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Note: All aerodynamic data and airfoil shapes were generated by DesignFOIL.
The Dreese Airfoil Primer Sample
Copyright © 2001-2016 John Dreese

Part 2: Basic Terms & Geometry


Subsonic airfoils should be round in the front and sharp in the back. A century of visual reminders should make this obvious. However, I see it violated often with regard to after-market wings people install on their cars. The wings are already not very effective for the speeds that most cars are driven, but they are -really- ineffective when mounted backwards. Remember: put the round end upstream and the sharp end downstream. That's really the big rule at the core of standard airfoil setup. Everything else is just tweaking and optimization. For our purposes, all airfoil diagrams shown in this primer series assume air movement from left to right.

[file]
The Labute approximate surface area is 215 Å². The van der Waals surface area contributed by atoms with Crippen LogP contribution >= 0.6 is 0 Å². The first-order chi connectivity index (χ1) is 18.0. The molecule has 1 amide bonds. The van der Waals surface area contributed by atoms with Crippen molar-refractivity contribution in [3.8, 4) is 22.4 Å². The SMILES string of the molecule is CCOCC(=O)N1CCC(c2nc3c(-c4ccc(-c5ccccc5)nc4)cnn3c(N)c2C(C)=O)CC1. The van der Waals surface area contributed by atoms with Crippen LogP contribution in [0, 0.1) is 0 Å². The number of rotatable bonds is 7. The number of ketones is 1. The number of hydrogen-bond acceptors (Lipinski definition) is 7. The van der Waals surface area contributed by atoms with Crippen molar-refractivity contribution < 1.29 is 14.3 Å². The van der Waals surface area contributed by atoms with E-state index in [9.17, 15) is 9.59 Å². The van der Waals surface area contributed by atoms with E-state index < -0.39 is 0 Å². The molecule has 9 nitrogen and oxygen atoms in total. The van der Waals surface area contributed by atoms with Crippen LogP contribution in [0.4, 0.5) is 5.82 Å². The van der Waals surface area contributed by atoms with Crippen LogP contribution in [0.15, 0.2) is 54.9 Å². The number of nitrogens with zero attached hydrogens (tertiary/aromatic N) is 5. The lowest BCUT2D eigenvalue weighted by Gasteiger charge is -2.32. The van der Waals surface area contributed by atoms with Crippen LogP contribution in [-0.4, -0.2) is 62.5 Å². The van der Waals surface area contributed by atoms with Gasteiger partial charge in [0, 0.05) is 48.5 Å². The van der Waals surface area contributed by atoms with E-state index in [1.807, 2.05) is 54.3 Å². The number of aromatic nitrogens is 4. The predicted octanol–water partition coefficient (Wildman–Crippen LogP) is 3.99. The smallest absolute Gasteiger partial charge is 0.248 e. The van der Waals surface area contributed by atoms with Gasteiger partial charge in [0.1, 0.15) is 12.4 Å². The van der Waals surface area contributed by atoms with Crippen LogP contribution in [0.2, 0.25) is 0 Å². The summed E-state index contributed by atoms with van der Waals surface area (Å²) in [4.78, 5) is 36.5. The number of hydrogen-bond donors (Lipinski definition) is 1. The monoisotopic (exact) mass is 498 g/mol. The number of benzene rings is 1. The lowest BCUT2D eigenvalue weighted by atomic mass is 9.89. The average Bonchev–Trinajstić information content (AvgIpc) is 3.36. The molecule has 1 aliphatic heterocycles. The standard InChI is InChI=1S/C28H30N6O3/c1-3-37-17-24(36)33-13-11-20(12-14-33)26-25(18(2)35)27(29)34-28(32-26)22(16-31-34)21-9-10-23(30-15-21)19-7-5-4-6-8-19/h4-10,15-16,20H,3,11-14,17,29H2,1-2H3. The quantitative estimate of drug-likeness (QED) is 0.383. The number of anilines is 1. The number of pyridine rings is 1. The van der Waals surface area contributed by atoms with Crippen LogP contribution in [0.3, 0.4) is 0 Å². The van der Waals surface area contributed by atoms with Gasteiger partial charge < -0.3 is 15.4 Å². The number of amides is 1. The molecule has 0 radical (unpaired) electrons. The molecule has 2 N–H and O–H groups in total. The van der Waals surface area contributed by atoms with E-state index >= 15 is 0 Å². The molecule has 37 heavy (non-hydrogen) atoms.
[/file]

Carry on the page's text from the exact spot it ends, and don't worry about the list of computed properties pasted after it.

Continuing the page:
Let's look at an example:

Take a symmetric airfoil and point it directly into the oncoming wind as shown in Figure 1. Since the airfoil is parallel with the wind, we canít measure or feel any perpendicular forces (up or down in this case). The lift is zero. However, there is a slight tugging force from the friction of air dragging along the airfoil surface. We call this force drag.

You might wonder what use could come from a symmetric airfoil oriented parallel to the wind? It makes for a perfect streamlined fairing, a shield that hides some underlying non-streamlined structure like a wire, antenna, pipe, landing gear strut. Streamlining is nice, but we want lift...

If you enjoyed this small sample of the Airfoil Primer, the complete full series is available as one e-book on Amazon.com...

NOTE: DesignFOIL Standard Edition is on sale right now!

Click HERE to go to Part 3 and learn about Predicting Lift Forces...